The Autumnal Equinox … FROM SPACE!

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Sept. 25 2013 12:35 PM

The Autumnal Equinox … FROM SPACE!

Earth at Equinox
Our home planet on the day of the Autumnal Equinox. Click to engaianate.

Photo by Roscosmos / NTSOMZ/ SRC "Planeta" / zelenyikot.livejournal.com

A few days ago—Sunday at 20:44 UTC (4:44 p.m. EDT), to be exact—was the moment of the autumnal equinox. There are a number of ways to explain this, though the definition is that it’s the moment the center of the Sun’s disk has a declination of zero degrees when it’s moving southward in its annual path across the sky.

Phil Plait Phil Plait

Phil Plait writes Slate’s Bad Astronomy blog and is an astronomer, public speaker, science evangelizer, and author of Death From the Skies!  

Not very enlightening, is it? Well, unless you’re an astronomer.

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Another way to say it is that the Sun was directly over the Earth’s equator, illuminating equally the Northern and Southern hemispheres. This happens twice a year, the other time being at the vernal (spring) equinox in March.

The word equinox itself means equal night, referring to the idea that daytime and nighttime are the same length on that day. In reality that’s a misnomer; the Earth’s atmosphere acts like a lens, making the Sun rise a few minutes earlier than it would if the Earth were airless, and set a few minutes later as well. So daytime on the equinox is actually a few minutes longer than night. The more you know.

But the equinox makes itself known if you look at the Earth from space. The picture above is from the Russian weather satellite Electro-L. This orbits our planet high above the equator, in what’s called a geosynchronous orbit. The time it takes to circle the Earth once is 24 hours, the same amount of time it takes the Earth to spin once. To the satellite, it appears to see the same face of the Earth all the time; to us on the ground, the satellite appears frozen in the sky, occupying one spot in space.

The picture shows the Earth on the day of the equinox, taken at about 05:30 UTC (01:30 EDT), 15 hours before the actual moment of the equinox. Still, close enough. It’s lovely, isn’t it? The picture is a combination of visible light (the kind we see) and near infrared, which highlights vegetation. The IR is given a green tint in the picture to make it look more natural to our landlubber eyes.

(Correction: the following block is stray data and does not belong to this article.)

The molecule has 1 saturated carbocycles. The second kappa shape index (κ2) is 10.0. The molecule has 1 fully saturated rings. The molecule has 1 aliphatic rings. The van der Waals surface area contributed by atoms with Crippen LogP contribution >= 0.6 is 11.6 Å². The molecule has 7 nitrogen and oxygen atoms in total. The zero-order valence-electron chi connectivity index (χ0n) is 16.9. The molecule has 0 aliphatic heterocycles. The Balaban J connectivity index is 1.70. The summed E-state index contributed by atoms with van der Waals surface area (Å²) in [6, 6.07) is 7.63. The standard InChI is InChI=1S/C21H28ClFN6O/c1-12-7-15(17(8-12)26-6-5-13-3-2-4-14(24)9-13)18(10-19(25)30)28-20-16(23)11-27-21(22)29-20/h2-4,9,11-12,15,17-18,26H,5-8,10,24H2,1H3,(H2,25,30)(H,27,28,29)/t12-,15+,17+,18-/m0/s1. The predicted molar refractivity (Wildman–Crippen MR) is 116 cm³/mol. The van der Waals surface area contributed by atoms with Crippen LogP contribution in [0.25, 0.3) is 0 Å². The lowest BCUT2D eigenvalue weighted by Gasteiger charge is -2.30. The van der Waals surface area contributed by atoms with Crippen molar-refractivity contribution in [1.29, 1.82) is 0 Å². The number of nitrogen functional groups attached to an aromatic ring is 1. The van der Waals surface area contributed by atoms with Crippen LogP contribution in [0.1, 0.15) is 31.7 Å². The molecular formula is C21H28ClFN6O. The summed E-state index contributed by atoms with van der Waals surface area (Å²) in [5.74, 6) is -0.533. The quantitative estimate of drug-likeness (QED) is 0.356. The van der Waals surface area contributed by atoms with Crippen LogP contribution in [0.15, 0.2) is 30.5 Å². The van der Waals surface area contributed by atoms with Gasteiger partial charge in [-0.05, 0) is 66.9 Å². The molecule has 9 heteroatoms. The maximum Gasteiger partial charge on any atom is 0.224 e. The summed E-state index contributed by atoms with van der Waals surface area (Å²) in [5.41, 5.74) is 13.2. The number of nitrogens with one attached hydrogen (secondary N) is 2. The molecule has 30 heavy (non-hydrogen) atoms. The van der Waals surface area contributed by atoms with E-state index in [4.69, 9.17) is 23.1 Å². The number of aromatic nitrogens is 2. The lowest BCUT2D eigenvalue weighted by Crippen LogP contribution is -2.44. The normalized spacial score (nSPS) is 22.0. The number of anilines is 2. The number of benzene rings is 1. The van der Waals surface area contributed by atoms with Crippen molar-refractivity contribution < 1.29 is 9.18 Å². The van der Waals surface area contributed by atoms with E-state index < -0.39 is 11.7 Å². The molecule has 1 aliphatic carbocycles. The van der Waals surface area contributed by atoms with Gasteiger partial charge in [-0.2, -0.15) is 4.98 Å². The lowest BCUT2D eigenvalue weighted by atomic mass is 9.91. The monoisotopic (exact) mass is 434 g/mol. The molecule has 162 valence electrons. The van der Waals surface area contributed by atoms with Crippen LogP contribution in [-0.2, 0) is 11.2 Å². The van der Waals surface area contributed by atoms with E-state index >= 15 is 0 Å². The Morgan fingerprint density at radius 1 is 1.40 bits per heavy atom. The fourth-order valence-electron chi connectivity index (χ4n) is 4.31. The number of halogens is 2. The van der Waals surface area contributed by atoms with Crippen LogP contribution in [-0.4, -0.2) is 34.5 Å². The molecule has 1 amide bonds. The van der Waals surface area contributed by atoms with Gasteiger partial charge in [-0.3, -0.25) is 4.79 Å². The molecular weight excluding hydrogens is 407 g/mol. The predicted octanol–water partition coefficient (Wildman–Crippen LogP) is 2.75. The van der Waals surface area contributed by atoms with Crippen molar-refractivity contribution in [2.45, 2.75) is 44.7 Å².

More importantly, note the illumination: The entire northern and southern hemispheres are lit! If you were on the north pole or the south pole, you’d see the Sun sitting right on the horizon. Of course, for the former the Sun gets lower every day, marking the oncoming winter. For the south pole, the Sun gets higher, meaning summer is coming.

The image was processed by journalist and space enthusiast Vitaliy Egorov. He also put together a day’s worth of images from Elektro-L (ranging from Sep. 20 at 20:30 to Sep. 21 at 15:30 UTC) into this very cool animation:

Remember, from the point of view of the satellite, the Earth sits motionless underneath it … but our atmosphere is anything but. You can see clouds swirling, the shadow line between day and night sweep across the globe, and even the reflection of the Sun in the waters beneath. In the images used, the infrared images are colored red, which gives our planet an odd, Mars-like hue.

I’m fascinated by the clouds. You can see the huge (and deadly) typhoon Usagi about to slam into China (in the still frame above, taken two days later, you can see it’s moved west), and the enormous swath of clouds splayed across the southern Indian Ocean (note again in the still frame the eastern tip has developed into a curled shape by the Coriolis effect). I think if I lived in space, once I stopped throwing up everything I’ve ever eaten since I was born, I could simply gaze out the porthole at our spinning globe. Maybe this is just a billion years of evolution speaking, but I think our planet is a fantastic place, pleasing to the eye and to the brain as well. We’ve been living on it for a long, long time, but sometimes you need to get up and above it to truly appreciate its beauty.

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